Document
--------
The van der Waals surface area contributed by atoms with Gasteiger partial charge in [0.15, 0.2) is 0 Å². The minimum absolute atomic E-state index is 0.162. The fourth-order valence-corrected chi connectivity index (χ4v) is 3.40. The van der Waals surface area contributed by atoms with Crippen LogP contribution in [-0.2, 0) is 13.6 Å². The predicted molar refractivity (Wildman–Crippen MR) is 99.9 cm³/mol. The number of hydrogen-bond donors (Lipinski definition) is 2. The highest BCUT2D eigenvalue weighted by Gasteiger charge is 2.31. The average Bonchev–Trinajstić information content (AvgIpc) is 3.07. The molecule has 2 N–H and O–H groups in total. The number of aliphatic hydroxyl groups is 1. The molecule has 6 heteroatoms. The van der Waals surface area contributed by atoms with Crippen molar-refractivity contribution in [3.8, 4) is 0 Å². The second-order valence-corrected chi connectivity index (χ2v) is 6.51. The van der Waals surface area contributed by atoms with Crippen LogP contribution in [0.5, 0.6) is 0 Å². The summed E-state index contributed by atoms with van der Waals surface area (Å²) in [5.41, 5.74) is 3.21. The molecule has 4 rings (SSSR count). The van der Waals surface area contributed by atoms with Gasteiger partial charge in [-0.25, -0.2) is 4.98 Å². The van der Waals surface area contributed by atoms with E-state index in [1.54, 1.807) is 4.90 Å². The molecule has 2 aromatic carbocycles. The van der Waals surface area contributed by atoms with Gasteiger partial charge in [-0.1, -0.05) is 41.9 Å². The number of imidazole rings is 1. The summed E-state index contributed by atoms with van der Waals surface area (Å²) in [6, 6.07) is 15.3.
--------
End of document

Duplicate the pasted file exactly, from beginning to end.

The van der Waals surface area contributed by atoms with Gasteiger partial charge in [0.15, 0.2) is 0 Å². The minimum absolute atomic E-state index is 0.162. The fourth-order valence-corrected chi connectivity index (χ4v) is 3.40. The van der Waals surface area contributed by atoms with Crippen LogP contribution in [-0.2, 0) is 13.6 Å². The predicted molar refractivity (Wildman–Crippen MR) is 99.9 cm³/mol. The number of hydrogen-bond donors (Lipinski definition) is 2. The highest BCUT2D eigenvalue weighted by Gasteiger charge is 2.31. The average Bonchev–Trinajstić information content (AvgIpc) is 3.07. The molecule has 2 N–H and O–H groups in total. The number of aliphatic hydroxyl groups is 1. The molecule has 6 heteroatoms. The van der Waals surface area contributed by atoms with Crippen molar-refractivity contribution in [3.8, 4) is 0 Å². The second-order valence-corrected chi connectivity index (χ2v) is 6.51. The van der Waals surface area contributed by atoms with Crippen LogP contribution in [0.5, 0.6) is 0 Å². The summed E-state index contributed by atoms with van der Waals surface area (Å²) in [5.41, 5.74) is 3.21. The molecule has 4 rings (SSSR count). The van der Waals surface area contributed by atoms with Gasteiger partial charge in [-0.25, -0.2) is 4.98 Å². The van der Waals surface area contributed by atoms with E-state index in [1.54, 1.807) is 4.90 Å². The molecule has 2 aromatic carbocycles. The van der Waals surface area contributed by atoms with Gasteiger partial charge in [-0.1, -0.05) is 41.9 Å². The number of imidazole rings is 1. The summed E-state index contributed by atoms with van der Waals surface area (Å²) in [6, 6.07) is 15.3.